'Dippers' flu' and its relationship to PON1 polymorphisms

Nicola Cherry, Michael Mackness, Bharti Mackness, Martin Dippnall, Andrew Povey

    Research output: Contribution to journalArticlepeer-review


    Objectives: Sheep-dippers report an acute flu-like condition (dippers' flu: DF) but the cause and relation to chronic disability are unknown. Methods: In a case-referent study previously reported, 175 sheep dippers with chronic disability and 234 referents, sheep dippers in good health, completed an interview with information on dipping, type of pesticide used and health for each year 1970-2000 and gave blood for typing of PON1 polymorphisms. Results: Reports of DF were much higher (66.3% 116/ 175) in the chronically unwell than in those without chronic ill-health (18.0% 42/234: OR=8.99 95% CI 5.69-14.21). No significant relation was seen between reported exposures and DF in those with chronic illness, but risk was higher with concentrate handling in those without. An R allele at position 192 on PON1 related to reports of DF both in those with chronic illness (OR=2.04 95% CI 1.08-3.87) and in those who started dipping after 1969 and were not chronically unwell (OR=2.52 95%CI 1.00-6.37). Interaction between handling diazinon concentrate and PON1 (192R) increased the risk of DF. No precipitating factor was identified in a case-crossover analysis. In the group without chronic illness those with 192R developed DF earlier (risk ratio 2.49 95%CI 1.03-6.02). Conclusion: 'Dippers' flu' and chronic ill-health attributed to dipping share a common polymorphism (192R). The interaction between handling diazinon concentrate and PON1 genotype supports the conclusion that organophosphates may cause DF. Sheep dippers who are still healthy but experience 'dippers' flu' may be wise to further limit exposures to organophosphates.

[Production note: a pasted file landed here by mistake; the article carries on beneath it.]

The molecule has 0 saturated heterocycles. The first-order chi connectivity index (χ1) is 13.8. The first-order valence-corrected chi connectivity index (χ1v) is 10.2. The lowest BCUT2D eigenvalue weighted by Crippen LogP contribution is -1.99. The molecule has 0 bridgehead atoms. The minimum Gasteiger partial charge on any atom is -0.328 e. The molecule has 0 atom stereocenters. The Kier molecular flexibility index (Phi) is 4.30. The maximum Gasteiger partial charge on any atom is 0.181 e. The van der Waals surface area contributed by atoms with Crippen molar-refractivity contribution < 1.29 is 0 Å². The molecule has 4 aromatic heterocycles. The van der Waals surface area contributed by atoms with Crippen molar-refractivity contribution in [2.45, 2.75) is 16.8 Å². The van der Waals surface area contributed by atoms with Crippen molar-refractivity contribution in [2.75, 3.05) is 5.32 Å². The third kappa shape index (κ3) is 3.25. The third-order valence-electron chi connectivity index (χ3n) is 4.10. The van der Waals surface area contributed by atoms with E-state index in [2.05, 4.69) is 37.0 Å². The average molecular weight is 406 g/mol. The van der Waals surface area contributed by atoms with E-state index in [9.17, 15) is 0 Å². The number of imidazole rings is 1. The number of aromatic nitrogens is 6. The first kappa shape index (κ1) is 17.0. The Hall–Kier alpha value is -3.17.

Original languageEnglish
    Pages (from-to)211-217
    Number of pages6
    JournalOccupational and Environmental Medicine
    Issue number3
    Publication statusPublished - Mar 2011


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